Watercolour Tip #4 – Brushes

September 27, 2017 by Diane Marcotte

As with choosing the right type of paper, it pays to buy the best brushes you can afford.  This does not mean you need Kolinsky Sable brushes!  In fact synthetic brushes are all you will ever need.

Type of Brush

For personal reasons I choose only synthetic brushes. To be considered artist-quality a brush must be strong, have a good ” spring” to it, and be able to retain its shape . It must also be able to hold a very fine point. The following brands meet all these requirements.

Recommended Brands (all brushes are synthetic)

Michael Wilcoxhttp://www.michaelwilcoxschoolofcolor.com/brushes/.  I’ve used a selection of his brushes for at least five years and they remain in excellent shape. Michael Wilcox says “Few artists realize that the Kolinsky is on the endangered species list. They should! If you wouldn’t wear it, why paint with it? For this reason, and because of the method of killing, we will only ever offer synthetic brushes. To this end we spent many years searching for an alternative to the animal product. A recent break-through by a small UK company has given us what we feel is a synthetic brush that is as close as it gets to the most expensive ‘Kolinsky’”.

Sterling Edwardshttp://sterlingedwards.com/workszoom/1450243. These brushes are amazing! Sterling Edwards says “These brushes reflect a lifetime of tinkering to find the best brush money can buy for easier blending and glazes. Most wash brushes hold lots of color but I wanted one that I could use on wet paper. The bristle hair holds a lot of paint but little water, so you can lay larger and bolder shapes into the wet paper. Cold Pressed and rough surfaces are lovely to work on but when I need to blend, I really need a brush that will work its way into the tooth of the paper. The stiffer bristles do this better than softer hairs. You’ll find them to be excellent for loosing edges and blending.”

Princeton’s Neptune™ – Synthetic Squirrelhttp://www.princetonbrush.com/neptune-series-4750-princeton-brush-company-brush-4750/.  I love the two that I have. The company says “When we set out to create a synthetic version of squirrel, we developed a brush that may actually outperform the natural version. Neptune™ is our softest and thirstiest synthetic brush, delivering oceans of color. Experts in natural hair have been incredulous that this is actually synthetic. We are proud to offer Neptune™ in a beautiful range of shapes including mottlers and quills with rich wood tones and sea glass aquarelle handles.”

There are many synthetic brushes available nowadays.  Please refer to an earlier post of mine for more suggestions at http://dianemarcotte.com/blog/animal-friendly-brushes/.

Common Shapes and Their Uses

Round – a round ferrule with a round or pointed tip. Comes in a variety of sizes and lengths.  Useful for detail work, washes, and thin to thick lines. They are the most versatile and widely used brush for watercolour painting.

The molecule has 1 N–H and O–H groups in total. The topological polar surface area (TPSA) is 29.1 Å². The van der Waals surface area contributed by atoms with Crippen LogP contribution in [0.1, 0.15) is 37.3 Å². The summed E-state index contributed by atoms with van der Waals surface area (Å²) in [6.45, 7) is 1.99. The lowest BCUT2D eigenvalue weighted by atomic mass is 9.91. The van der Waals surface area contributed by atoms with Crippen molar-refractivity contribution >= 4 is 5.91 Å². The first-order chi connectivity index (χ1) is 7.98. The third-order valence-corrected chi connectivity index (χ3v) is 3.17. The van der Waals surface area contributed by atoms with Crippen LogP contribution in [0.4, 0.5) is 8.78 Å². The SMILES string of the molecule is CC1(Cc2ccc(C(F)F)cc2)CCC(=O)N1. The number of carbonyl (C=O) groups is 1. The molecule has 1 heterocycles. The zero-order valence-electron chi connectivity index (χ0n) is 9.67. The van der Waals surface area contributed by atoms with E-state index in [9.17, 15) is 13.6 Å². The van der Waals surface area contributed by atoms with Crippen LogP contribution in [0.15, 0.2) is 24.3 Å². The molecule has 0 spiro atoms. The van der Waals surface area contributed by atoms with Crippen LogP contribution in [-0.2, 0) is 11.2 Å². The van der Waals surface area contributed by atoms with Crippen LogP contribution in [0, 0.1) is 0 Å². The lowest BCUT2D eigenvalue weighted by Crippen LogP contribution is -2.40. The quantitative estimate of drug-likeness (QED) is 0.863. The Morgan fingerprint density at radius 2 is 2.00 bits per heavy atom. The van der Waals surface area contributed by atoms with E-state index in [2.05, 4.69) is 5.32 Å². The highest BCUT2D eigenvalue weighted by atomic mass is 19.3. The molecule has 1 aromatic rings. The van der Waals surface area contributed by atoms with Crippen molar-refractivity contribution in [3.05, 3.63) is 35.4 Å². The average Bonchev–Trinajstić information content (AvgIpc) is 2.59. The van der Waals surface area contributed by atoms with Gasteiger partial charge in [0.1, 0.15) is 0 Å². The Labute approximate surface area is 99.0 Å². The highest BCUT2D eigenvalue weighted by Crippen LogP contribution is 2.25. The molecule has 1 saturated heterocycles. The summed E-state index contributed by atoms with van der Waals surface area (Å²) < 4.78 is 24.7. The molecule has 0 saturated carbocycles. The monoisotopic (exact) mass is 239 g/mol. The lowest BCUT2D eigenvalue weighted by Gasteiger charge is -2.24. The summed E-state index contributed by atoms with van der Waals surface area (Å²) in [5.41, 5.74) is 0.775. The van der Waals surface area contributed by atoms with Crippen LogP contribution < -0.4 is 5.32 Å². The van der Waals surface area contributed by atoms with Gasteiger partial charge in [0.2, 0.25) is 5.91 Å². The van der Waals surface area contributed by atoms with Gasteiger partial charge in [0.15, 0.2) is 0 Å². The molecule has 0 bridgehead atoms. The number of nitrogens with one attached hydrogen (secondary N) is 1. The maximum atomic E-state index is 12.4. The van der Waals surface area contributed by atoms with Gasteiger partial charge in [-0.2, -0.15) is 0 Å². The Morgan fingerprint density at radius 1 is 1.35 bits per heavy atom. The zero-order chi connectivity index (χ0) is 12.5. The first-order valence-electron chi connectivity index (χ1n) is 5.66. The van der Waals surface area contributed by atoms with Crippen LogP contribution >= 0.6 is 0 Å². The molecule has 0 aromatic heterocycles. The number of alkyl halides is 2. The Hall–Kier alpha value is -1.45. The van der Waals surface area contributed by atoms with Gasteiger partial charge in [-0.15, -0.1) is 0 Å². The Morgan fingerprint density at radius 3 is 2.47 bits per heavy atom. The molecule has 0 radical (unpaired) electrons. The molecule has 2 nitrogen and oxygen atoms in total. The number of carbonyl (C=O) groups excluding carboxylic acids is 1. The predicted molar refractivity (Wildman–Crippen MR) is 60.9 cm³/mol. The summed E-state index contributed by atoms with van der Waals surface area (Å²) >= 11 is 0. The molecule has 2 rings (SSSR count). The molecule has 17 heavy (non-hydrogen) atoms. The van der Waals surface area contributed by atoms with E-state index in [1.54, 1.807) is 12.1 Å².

Flat – a flat ferrule that is square-ended with medium to long hairs.  Great for bold sweeping strokes. Hold the brush on its edge for fine lines.

Bright – a flat ferrule with an inward curve at the tip. Width and length of brush head is about equal. Excellent for short controlled strokes.

Filbert – a thick flat ferrule with oval-shaped medium to long hairs. Great for blending.

Fan – a flat ferrule with spread hairs.  Good for texture work or creating grasses in a landscape.

Liner/Rigger – a round ferrule with narrow, very long hairs that come to a fine point.  Holds a lot of paint and is great for details and long continuous strokes.

Choosing a Size

A good range of round brushes is recommended, but buy brushes selectively depending on how you plan to use them. Sizes can differ among manufacturers but usually the larger the number the bigger the brush.  For beginners I would recommend buying three rounds – a 4, 8 and 12. If you like to do detail work buy a Liner or Rigger brush. If you prefer to work expressively buy a large size 18 as well.

Care of Your Brushes

Cleaning – Unlike acrylic and oil brushes that require to be cleaned immediately after use or they are destroyed, watercolour brushes will survive if you don’t wash them right away.  Do get into the habit of washing them though as it will extend their lifespan and prevent dried paint from being embedded in the ferrule which causes the hairs to spread and clump.

Run the hairs under warm water, gently swirling them in the palm of your hand, until the water runs clear. Moisten a bar of hand soap and carefully rub some soap into the hairs. Repeat the swirling motion in your hand.  Rinse until all soap residue is gone. Dab dry with a paper towel and lay flat to dry thoroughly.

Storage – Many artists prefer to store their brushes flat to prevent water draining into the ferrule and loosening the glue. However I ensure the brush is completely dry and then I store it upright in a jar or similar container.

One BIG Don’t – Don’t let your brushes sit tip down in your water bucket!  If left soaking too long the hairs will set in a bent position. Water will also soak into the brush handle causing the wood to expand and damage the ferrule by forcing it to expand and loosening it from the handle.

What Watercolour Tips would YOU like to see in future blogs?

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